:Author: Samuel Butler
:Summary: Javier Ruiz quoted on employees being given clarity on what information is collected and how it is used by AI software at a workplace.
;2017-02-03-Order Order-[https://order-order.com/tag/open-rights-group/ Government to hire porn watching bureaucrats]
:Summary: ORG quoted about the new campaign for jobs for Internet classifiers.
;2017-02-06-New statesman-[http://www.newstatesman.com/politics/staggers/2017/02/inside-governments-mad-plan-catalog-every-video-internet Inside the government's mad plan to catalog every video on the Internet]
:Author: Myles Jackman
:Summary: Myles Jackman comments on the Government’s plans to introduce age verification and ISP blocking for porn websites.
;2017-02-08-Braodband Genie-[https://www.broadbandgenie.co.uk/blog/20170206-digital-economy-bill-porn-blocking-survey UK porn blocking: Government age verification requirement “could set a dangerous precedent"]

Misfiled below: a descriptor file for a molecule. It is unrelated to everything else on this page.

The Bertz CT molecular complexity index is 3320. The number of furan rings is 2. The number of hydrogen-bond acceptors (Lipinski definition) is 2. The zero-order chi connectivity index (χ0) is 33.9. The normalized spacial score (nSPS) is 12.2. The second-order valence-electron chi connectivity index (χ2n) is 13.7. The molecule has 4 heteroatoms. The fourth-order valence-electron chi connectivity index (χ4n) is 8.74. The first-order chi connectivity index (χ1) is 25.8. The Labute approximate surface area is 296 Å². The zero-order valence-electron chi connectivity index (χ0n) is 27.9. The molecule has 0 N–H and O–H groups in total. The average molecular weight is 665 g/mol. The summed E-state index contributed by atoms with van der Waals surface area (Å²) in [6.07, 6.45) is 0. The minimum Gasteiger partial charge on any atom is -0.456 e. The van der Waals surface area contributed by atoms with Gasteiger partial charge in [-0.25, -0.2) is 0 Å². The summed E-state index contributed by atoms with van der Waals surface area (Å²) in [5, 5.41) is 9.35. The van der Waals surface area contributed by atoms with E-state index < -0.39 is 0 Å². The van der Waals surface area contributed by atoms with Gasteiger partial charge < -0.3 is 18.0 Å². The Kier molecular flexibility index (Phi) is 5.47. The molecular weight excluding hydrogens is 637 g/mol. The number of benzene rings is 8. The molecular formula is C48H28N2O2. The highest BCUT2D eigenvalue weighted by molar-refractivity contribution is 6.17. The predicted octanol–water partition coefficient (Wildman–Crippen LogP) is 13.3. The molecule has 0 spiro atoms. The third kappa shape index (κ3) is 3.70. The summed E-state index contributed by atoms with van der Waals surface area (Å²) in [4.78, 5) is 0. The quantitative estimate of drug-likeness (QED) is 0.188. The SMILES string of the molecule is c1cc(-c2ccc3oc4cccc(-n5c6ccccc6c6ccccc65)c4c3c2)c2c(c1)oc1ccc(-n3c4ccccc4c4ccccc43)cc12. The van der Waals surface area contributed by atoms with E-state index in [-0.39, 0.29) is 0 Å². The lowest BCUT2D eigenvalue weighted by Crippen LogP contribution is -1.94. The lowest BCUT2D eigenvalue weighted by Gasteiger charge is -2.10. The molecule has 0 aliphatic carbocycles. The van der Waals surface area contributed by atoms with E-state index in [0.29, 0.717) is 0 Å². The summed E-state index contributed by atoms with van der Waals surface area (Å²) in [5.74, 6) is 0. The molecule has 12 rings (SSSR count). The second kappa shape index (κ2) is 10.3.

:Summary: Jim Killock interviewed on ISP blocks for porn websites.
==ORG Contact Details==
[https://www.openrightsgroup.org/people/staff Staff page]
* [https://www.openrightsgroup.org/people/staff#jim Jim Killock, Executive Director]
* [https://www.openrightsgroup.org/people/staff#javier Javier Ruiz, Policy]
* [https://www.openrightsgroup.org/people/staff#ed Ed Johnson-Williams, Campaigns]
* [https://www.openrightsgroup.org/people/staff#pam Pam Cowburn, Communications]
* [https://www.openrightsgroup.org/people/staff#lee Lee Maguire, Tech]
* [https://www.openrightsgroup.org/people/staff#myles Myles Jackman, Legal Director]
* [https://www.openrightsgroup.org/people/staff#charlie Charlie Tunmore, Supporter Officer]
* Slavka Bielikova, Policy Officer
[[Category: Policy updates]]